Available in sizes from 2.7 quarts to 10.6 quarts. "Cookstar" base for even heating. Heavy-duty, high-quality stainless steel construction. Safety features include auto-locking and an automatic pressure valve. Comes with an additional glass lid top. Easy to clean. High and low pressure indicators.
On the expensive side. Some buyers report that this cooker came with wrong or missing parts.
Gorgeous stainless steel. Lid locks and cannot be opened until it is safe to do so. Can be used on induction ranges in addition to other cooktops. Cooking rack included.
Occasional complaints about durability: some say the components can get loose and the top leaks. Others say they wish the handles were larger.
Comes in several sizes, up to 8 quarts. Has two cooking pressure settings: 8 psi and 15 psi. Constructed of 18/10 stainless steel. Sturdy and durable. Dishwasher safe. Pot is tall and narrow. Cooks fast.
Reports of this option arriving with a broken handle. Some buyers say that this cooker fails within a few months (leaks and stops building up pressure).
Made from 18/10 stainless steel, with an aluminum "sandwich" bottom for even browning. Available in a variety of sizes up to 8.4 quarts. Has five different over-pressure safety features, including a lid-locking system. Good quality. Quiet operation.
Handle is plastic and flimsy; some issues with it breaking within a few months. Some buyers say this cooker is a little hard to use and get comfortable with, particularly the pressure gauge.
One-touch open/close. Has an adjustable pressure valve. 18/10 stainless steel construction with an encapsulated aluminum base for even heat distribution. Six safety features in all. Easy to clean and dishwasher safe. BPA-free. Decent price. Comes with a steamer basket.
A good size for smaller families, but don't expect to cook for a crowd. Some reports of this cooker no longer holding pressure after a few uses.
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When you return home from work or a busy day of running errands, you just don't have time to cook a nutritious meal from scratch. With a stovetop pressure cooker, however, your food will be ready in just a fraction of the time, so you won't need to choose between fast food or eating right before bedtime.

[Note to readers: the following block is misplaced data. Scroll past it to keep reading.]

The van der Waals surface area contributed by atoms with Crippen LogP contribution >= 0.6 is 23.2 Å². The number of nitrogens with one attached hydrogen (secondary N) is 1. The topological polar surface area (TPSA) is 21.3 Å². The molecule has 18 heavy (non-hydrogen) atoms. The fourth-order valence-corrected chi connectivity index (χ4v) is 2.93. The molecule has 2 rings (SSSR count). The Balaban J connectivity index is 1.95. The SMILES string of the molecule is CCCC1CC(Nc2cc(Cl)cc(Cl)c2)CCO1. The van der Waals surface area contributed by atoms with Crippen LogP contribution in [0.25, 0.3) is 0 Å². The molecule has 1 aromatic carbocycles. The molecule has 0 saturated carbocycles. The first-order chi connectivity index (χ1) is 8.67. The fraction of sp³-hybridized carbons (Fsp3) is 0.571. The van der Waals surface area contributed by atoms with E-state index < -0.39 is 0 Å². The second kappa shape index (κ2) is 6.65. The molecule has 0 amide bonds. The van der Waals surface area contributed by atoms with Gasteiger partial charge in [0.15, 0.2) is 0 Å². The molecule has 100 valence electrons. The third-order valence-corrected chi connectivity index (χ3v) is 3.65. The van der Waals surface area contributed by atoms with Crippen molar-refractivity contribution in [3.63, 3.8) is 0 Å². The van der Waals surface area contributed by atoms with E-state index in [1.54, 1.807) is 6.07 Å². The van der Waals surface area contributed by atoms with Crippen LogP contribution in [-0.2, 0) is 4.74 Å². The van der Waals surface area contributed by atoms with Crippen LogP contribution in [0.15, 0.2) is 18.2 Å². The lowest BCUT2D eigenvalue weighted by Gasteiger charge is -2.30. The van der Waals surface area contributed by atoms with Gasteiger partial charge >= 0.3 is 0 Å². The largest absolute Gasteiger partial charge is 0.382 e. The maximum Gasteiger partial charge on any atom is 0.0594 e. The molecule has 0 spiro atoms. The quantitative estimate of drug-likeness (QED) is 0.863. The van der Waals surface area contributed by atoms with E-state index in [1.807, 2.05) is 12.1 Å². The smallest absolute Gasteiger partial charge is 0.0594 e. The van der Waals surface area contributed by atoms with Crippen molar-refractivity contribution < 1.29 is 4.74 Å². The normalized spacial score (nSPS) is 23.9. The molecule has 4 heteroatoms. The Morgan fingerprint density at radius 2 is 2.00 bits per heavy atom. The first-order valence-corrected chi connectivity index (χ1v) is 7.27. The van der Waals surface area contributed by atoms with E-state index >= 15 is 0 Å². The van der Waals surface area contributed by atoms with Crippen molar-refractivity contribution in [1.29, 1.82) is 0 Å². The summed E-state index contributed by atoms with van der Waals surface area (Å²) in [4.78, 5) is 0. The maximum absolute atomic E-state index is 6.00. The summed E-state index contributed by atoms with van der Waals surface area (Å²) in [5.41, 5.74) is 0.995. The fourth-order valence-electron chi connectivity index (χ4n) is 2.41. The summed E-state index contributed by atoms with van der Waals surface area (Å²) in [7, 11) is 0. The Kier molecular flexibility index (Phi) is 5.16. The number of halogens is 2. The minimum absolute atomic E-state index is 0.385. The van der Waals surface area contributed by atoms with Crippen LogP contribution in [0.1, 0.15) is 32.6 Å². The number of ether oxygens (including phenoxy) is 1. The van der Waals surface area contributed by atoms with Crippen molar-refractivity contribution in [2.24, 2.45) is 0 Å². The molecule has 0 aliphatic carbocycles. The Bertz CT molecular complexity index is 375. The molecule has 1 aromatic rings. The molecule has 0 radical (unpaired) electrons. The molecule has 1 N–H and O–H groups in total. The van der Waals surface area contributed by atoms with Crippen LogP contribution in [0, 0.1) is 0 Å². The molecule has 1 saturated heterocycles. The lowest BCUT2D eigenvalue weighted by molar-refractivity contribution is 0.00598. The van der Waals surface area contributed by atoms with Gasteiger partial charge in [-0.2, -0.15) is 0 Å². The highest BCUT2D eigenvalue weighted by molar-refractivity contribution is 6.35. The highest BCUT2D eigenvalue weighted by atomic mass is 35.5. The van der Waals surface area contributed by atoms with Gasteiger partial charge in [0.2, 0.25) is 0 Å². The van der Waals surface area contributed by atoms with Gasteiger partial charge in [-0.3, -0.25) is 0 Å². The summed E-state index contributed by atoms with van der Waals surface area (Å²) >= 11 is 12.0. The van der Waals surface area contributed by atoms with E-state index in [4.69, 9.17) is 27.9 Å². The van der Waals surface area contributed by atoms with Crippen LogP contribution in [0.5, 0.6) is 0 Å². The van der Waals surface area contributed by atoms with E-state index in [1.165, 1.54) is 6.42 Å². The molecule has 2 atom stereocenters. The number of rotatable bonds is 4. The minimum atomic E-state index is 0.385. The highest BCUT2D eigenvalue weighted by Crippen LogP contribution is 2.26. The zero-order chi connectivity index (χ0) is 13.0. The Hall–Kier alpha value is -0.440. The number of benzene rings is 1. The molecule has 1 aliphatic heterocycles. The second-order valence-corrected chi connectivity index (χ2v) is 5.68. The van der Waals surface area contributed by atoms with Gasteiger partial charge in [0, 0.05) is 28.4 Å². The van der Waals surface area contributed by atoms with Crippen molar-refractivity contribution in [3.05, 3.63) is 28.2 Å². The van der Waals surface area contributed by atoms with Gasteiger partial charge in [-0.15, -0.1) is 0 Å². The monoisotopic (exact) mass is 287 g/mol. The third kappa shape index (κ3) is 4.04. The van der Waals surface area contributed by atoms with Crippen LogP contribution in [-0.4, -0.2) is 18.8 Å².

If you're new to the world of stovetop pressure cookers, picking the right one can seem baffling. Luckily, once you know about the various features available, these appliances are much simpler than you might expect. Check out our favorite stovetop pressure cookers and read our full guide for more in-depth information. You'll soon be pressure cooking like a pro.
How many people are you cooking for?
You undoubtedly want a pressure cooker with a capacity for the number of people you generally cook for. Pressure cooker capacity is listed in quarts, but some models are slightly larger than the stated capacity, since European and Chinese pressure cookers are made in liters, which is rounded down to quarts for the American market.
Do you want to use your pressure cooker for canning?
Pressure cookers seem like the ideal vessels for canning, but the USDA recommends that pressure cookers meet certain requirements for safe canning. They should be at least 10 quarts in capacity — large enough to fit a minimum of four-quart jars — but bigger models are more convenient for canning larger amounts of food. They should also have weighted valves rather than spring valves, since spring valves aren't 100 percent reliable. Pressure cookers also suitable for canning are often listed as "pressure cooker/canners" or "pressure canners."
What type of valve would you prefer?
A pressure cooker valve is what helps regulate the steam to keep even, constant pressure inside the cooker. Stovetop pressure cookers have either spring valves or weighted valves. Weighted valves are actual compact weights that fit over the vent pipe, letting excess steam escape. Depending on the type of weighted valve, it will either continuously rock or intermittently release steam once the pressure cooker has reached the desired pressure.
Weighted valves are more old-fashioned types of valves and are often found on inexpensive stovetop pressure cookers. Spring valves are generally found on higher-end stovetop pressure cookers. They simply pop up when the cooker has reached pressure, and they don't release steam unless there's an issue. Many users prefer these valves because they're quiet and don't rattle or hiss. The downside is that they can fail over time.
Large and in charge
With its 10.6-quart capacity, the Fissler Vitaquick Pressure Cooker is suitable for cooking for big groups or batch cooking. It's extremely sturdy and crafted from quality 18/10 stainless steel. The handle has a useful indicator to show when the lid is properly locked in place, plus a steam-release button for easier quick release. The included glass lid lets you use it as a regular saucepan, too.
Stovetop pressure cookers are usually made of stainless steel or aluminum. Aluminum pressure cookers are inexpensive and of lower quality than stainless steel cookers (though you can find some heavy-duty aluminum models that resist warping). The trouble with aluminum is that it's a reactive metal, so it can leach into your food or affect the flavor of certain dishes.